‘Spidey Senses’ Could Help Autonomous Vehicles Avoid Crashes

Lincoln car with self-driving equipment developed by Ford and Baidu is seen at a product launching event in Shanghai
A Lincoln car with self-driving equipment developed by Ford and Baidu is seen at a product launching event in Shanghai, China April 3, 2019. (Photo: REUTERS/Yilei Sun)

Scientists are designing autonomous cars and drones integrated with spider-inspired sensors into their shells so they can better detect and avoid objects. Enhanced sensing capabilities would make it possible for cars to prevent accidents caused by human error and drones to navigate in dangerous environments, researchers said. 

In a paper published in ACS Nano, a team of researchers from ETH Zurich, Nanyang Technological University, and Purdue University, a proposition was drafted to integrate spider-inspired sensors into the exterior of autonomous machines. This would allow vehicles to selectively process data faster than they are capable today. 

According to the researchers, the reason why nature can quickly process data as seen in birds, bats, and spiders is due to the fact that they don't have to process all data. They merely need the information needed for them to survive.  

For example, when prey gets caught in a spider's web, hairs on the spider's legs vibrate at a specific frequency and stimulate mechanosensors. However, when dust lands on the web, the mechanosensors will not be triggered and respond to the frequency of that vibration.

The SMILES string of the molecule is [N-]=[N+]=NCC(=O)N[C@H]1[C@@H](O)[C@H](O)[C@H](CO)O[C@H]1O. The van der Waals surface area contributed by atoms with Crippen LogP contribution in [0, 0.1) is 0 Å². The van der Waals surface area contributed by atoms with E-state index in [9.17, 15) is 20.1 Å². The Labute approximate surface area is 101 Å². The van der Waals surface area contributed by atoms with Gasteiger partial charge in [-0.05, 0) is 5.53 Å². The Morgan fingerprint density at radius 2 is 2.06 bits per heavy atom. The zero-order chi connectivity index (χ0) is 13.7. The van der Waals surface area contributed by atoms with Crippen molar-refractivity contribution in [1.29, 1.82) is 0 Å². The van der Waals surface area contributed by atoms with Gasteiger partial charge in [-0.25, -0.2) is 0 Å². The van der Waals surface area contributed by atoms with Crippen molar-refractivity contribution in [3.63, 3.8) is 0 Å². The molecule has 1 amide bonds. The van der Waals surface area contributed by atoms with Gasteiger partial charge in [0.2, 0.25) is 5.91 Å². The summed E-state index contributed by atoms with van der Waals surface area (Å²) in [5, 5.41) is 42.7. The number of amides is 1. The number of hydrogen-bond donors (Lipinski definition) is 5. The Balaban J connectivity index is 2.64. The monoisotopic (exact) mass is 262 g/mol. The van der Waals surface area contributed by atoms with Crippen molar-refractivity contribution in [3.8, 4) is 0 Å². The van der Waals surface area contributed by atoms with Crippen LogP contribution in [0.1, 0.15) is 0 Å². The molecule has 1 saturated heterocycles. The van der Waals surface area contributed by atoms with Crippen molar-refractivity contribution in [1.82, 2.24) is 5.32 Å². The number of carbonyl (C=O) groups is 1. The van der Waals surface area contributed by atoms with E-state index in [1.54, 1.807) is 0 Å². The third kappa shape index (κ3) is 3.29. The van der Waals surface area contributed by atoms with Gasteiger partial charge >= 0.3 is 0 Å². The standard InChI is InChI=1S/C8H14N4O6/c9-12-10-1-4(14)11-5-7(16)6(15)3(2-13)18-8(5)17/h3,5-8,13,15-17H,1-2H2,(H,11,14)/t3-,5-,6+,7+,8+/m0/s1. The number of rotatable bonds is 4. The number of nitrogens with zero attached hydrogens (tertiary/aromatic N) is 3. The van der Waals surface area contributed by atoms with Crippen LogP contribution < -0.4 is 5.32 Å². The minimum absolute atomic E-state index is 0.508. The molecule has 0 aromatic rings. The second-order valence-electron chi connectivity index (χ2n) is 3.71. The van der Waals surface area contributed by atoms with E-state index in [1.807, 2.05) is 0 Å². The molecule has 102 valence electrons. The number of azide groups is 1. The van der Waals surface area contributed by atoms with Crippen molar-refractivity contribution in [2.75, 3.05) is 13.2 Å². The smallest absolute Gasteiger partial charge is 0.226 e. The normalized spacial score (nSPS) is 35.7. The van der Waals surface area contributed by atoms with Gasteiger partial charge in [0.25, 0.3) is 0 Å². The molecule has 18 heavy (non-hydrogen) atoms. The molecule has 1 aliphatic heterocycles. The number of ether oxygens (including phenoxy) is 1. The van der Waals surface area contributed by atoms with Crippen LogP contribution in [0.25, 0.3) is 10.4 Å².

This is the mechanism that the researchers are working to emulate - a type of technology that would respond in the same way, processing information selectively, cutting down on their data load. 

In nature, once a certain level of force triggers the mechanoreceptors associated with the hairy mechanosensor,  these mechanoreceptors compute information by switching from one state to another. 

The sensors on spiders' legs are able to switch between responding and sensing to stimuli, or between acting as receptors and sensors. "There's no distinction between hardware and software in nature; it's all interconnected," said Andres Arrieta, one of Purdue's researchers. The work of a sensor is more than just interpreting data, as it is also meant to gather and filter it. 

This is exactly the goal of the researchers. They want to incorporate these spider-like sensors into cars and drones. 

The type of sensors they are designing change shape when triggered by external stimuli that meet a predetermined threshold. For conducive particles to move closer together, they will have to change shape and thus allows for electricity to flow through the sensor and carry a signal. 

That signal will determine how the autonomous system will respond. This mechanism is how sensors sense and filter data quickly as well as compute without any power source. 

Should the team turn out successful in developing and applying these sensors, it will improve the way autonomous cars navigate various environments. It could potentially lessen the accidents caused by hazards in the road. 

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